|Who: Arkansas (4-3) at No. 3 Michigan (8-0)
|Where: Crisler Center (Ann Arbor, MI)
|When: 12:00 p.m., Saturday, December 8th, 2012
|Radio: MGoBlue, 950 AM, Sirius/XM: 91
|More: Pick to Click
Arkansas is a team of extremes. The Razorbacks bring their radical approach to a game and want to dictate tempo and style of play. They will press and run throughout the entire game and are explosive enough to bust out a quick double digit lead in the blink of an eye after one slip up by the opposition. Of course that all or nothing approach to changing the game has a fatal flaw. If Razorback opponents have to poise and discipline to withstand the aggressive pressure defense, easy opportunities will be available on the offensive end.
A year ago Michigan was blitzed at Bud Walton Arena. Coming off of an emotion win over Michigan State, the Wolverines traveled to Fayetteville and were down double digits before they were even acclimated to their new surroundings. The Wolverines fell behind 17-5 early and were left to play catch up for for 34 minutes. Michigan almost succeeded, as Trey Burke’s potential game winning buzzer beater rimmed in and out, but was never truly able to recover from its first half mental lapses.
Arkansas averages over 72 possessions per game, 12th fastest tempo in Division I, and will easily be the fastest team that Michigan, which averages under 63 possessions per game, will face this season. Despite playing at a frenetic pace, the Razorbacks value the basketball more than any team in the country and turn it over on less than 15 percent of their possessions. Arkansas not only pushes the tempo, it gets a shot just about every time down the floor. As one would expect given Arkansas’ fast pace, the Razorbacks do more damage attacking the basket and are most effective at getting to the free throw line, 42% FTA/FGA (74th), and shooting from two point range, 50% (87th). Less than 28 percent of Razorback field goal attempts come from behind the arc and they are connecting on under 29% of those long range efforts.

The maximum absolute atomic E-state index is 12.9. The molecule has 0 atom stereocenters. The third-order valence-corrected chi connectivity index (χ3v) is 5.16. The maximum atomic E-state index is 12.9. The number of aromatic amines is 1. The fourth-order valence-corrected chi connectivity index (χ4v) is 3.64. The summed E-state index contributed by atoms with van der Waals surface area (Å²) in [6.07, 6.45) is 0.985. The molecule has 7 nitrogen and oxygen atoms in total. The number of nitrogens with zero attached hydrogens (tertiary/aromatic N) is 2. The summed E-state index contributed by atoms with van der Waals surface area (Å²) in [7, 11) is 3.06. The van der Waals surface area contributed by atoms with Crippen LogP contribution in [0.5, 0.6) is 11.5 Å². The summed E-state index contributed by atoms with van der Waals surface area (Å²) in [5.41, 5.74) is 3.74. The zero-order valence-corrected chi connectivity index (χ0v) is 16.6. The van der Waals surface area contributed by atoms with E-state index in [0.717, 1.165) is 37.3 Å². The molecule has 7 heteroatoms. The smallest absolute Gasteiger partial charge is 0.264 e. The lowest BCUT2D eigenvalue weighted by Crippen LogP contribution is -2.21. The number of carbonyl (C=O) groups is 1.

Defensively, its turnover or bust. If Arkansas doesn’t turn its opponents over, there’s a strong chance its opponents will score. The Razorbacks force turnovers on nearly 25% of opponent possessions (53rd) but rank 230th or worse in effective field goal percentage defense, defensive rebounding and free throw rate allowed. Opponents are shooting 51% on twos, 36% on threes, and rebound over one-third of their missed attempts. Beat the press and there will be plenty of opportunities for Michigan on the offensive end of the floor.
B.J. Young is a dynamic scorer and likely first round draft pick. He also provides a great personal challenge for Trey Burke – who probably lost the one-on-one battle last season. Young is averaging 20 points, four rebounds and four assists per game this season and he’s done it without his, once reliable, three point stroke. The sophomore guard uses over 30% of Arkansas’ possessions when he’s on the floor, doesn’t turn the ball over, draws fouls and connects on an efficient 53% of his twos. However, he’s made just 3-of-21 (14%) three point attempts this season compared to 50-of-121 (41%) as a freshman. He’s a dangerous and dynamic scorer and someone that Michigan’s entire defensive game-plan will have to be center around.
Mardracus Wade and Rashad Madden join Young in the backcourt. Wade is another perimeter shooter that’s apparently lost his touch, connecting on 32% this year after making nearly half of his threes a season ago. Madden is a low usage slasher that has made 78% of his twos this season.
Marshawn Powell is the other primary threat for the Razorback offense. Arkansas’ only other double digit scorer missed last season with a knee injury but is off to a hot start this year, averaging 16 points and six rebounds per contest. The 6-foot-7, 240 pound junior is making an impact on the glass but also converting inside (53%) and out (44%) while still getting to the free throw line. He’s joined down low by Coty Clarke another 6-foot-7 junior who stands out as the best offensive and defensive rebounder on the Razorback roster.
Michigan needs to dictate the tempo and the backboards. Arkansas is weak on the glass on both ends of the floor and the Wolverines should be able to take advantage. Michigan does a great job of valuing the basketball and is a great shooting team from anywhere on the floor, two statistics which not only negate a Razorback strength (turnovers) but exploit a weakness (field goal defense). Cleaning up the glass on both ends will dictate that this game is played on Michigan’s terms rather than Arkansas’ terms.
Arkansas is probably a hair better than its 4-3 record suggests with the three losses coming to decent teams (Syracuse (5), Wisconsin (9) and Arizona St. (144)) and coming off of its best win of the season, at home over Oklahoma. But this is a game that Michigan should be expected to win on its home floor. Ken Pomeroy projects an easy Michigan win in Ann Arbor, giving the Wolverines a 94% chance of victory with a 82-63 final in 67 possessions. As long as Michigan’s freshmen stay calm and are able to handle the Razorback full court press, this should be a game that Michigan wins fairly comfortably in the end, even if there are uneasy stretches early on.